Ford Union Summons Execs To Detroit
WASHINGTON (AP) — The United Auto Workers union has summoned representatives from Ford factories across the nation to Detroit on Tuesday to discuss contract talks with the automaker.
Union President Ron Gettelfinger confirmed the meeting after a charity appearance in Washington on Thursday night but would not elaborate.
A local union official with knowledge of the meeting said Thursday that no agreement had been reached, but the meeting was called to discuss the labor talks. The official asked not to be identified because the talks are confidential.
"That's internal business, what we do with the national council, but yes we are having that meeting next Tuesday," Gettelfinger said. "Negotiations with our company are what they are, and it's between us and them."
Ford and the union have been in talks since August about contract concessions that would match those granted to Chrysler Group LLC and General Motors Co. before they entered bankruptcy protection. Ford is the only Detroit automaker to avoid bankruptcy court.
Ford CEO Alan Mulally, appearing at the same event as Gettelfinger, also would not say much about the talks, nor would he say if Ford is still after the same deal GM and Chrysler received.
"We are continuing to work with the UAW on all of the elements of competitiveness for Ford," Mulally said. "We have a long and very good track record of working with the UAW on competitiveness at Ford and we expect to continue that progress."
In most cases, a hastily called UAW national council meeting means that union leaders want to present a tentative agreement for factory-level representatives to take back to their members. The exact purpose of this meeting is unclear, but it may have been scheduled to present options to put Ford on a level playing field with its Detroit competitors.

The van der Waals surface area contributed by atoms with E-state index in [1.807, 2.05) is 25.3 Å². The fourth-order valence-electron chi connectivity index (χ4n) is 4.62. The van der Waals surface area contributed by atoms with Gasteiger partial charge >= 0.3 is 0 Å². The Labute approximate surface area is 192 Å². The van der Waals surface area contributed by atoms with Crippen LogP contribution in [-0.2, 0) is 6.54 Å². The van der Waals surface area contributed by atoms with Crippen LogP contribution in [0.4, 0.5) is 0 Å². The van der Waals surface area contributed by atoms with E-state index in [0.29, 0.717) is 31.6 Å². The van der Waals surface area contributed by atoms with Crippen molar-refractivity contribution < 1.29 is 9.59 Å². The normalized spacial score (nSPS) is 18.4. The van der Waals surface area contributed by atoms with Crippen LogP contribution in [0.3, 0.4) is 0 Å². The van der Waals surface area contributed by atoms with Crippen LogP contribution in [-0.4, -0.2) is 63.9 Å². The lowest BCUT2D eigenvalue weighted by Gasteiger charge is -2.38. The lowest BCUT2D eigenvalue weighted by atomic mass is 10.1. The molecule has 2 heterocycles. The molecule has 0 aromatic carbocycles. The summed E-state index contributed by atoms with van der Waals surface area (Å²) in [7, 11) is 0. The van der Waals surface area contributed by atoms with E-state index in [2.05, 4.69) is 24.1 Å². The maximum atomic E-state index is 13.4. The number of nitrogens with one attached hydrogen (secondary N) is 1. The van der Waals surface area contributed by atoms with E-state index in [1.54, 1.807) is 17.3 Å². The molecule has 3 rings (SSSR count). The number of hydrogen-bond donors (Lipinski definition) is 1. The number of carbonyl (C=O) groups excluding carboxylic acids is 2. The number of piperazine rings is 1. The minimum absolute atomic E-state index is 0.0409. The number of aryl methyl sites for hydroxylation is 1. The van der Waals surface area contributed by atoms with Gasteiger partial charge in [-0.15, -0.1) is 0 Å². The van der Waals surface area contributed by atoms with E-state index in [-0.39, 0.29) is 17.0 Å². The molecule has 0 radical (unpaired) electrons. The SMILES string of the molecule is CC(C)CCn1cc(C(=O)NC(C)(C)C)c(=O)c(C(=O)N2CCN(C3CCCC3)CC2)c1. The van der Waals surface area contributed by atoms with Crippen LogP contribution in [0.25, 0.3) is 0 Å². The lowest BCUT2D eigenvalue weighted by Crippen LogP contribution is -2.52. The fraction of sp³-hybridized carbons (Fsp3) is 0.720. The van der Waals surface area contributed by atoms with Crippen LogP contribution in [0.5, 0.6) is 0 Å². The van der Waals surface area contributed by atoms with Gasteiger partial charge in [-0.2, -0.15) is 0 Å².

Ford's success relative to GM and Chrysler has put it at a disadvantage in the talks, with many rank-and-file union members opposing further concessions because Ford was healthy enough to stay out of bankruptcy court and avoid taking government aid like GM and Chrysler.
Ford is looking to change work rules, job classifications and other items in an effort to bring its deal to par with those given to GM and Chrysler.
Last week Gettelfinger called the talks with Ford "a delicate balance" between the company's desire to make changes and UAW workers' potential reluctance to agree to further concessions. Gettelfinger said then that Ford is in a "unique position" due to decisions it made in recent years to leverage assets, borrow about $24 billion, hire a new CEO and design new and improved vehicles that are in showrooms today, or expected next year. Ford turned a $2.3 billion profit in the second quarter of this year, buoyed by $10.1 billion in debt reductions that cut annual interest payments.
"The more successful the company is, the more difficult negotiations are," Gettelfinger said last week. But Gettelfinger also has said in the past that he does not want Ford to be at a disadvantage to its competition.
Ford workers were the first of the Detroit Three to approve contract modifications in March. The changes eliminated cost-of-living increases and performance bonuses in 2009 and 2010 and suspended the jobs bank in which workers were paid indefinitely even though they were laid off.
But then GM and Chrysler ran into serious financial problems and received even deeper benefit cuts and work rule and job classification changes. Since that time, Ford executives have said they didn't want higher labor costs than the other automakers.
Gettelfinger and Mulally appeared together in Washington, D.C., to announce that together they would raise $100 million for the March of Dimes next year.
"We can make sure that every baby has a healthy start," Gettelfinger said during an awards reception.
"We are going to exceed your expectations," Mulally said of the fundraising effort.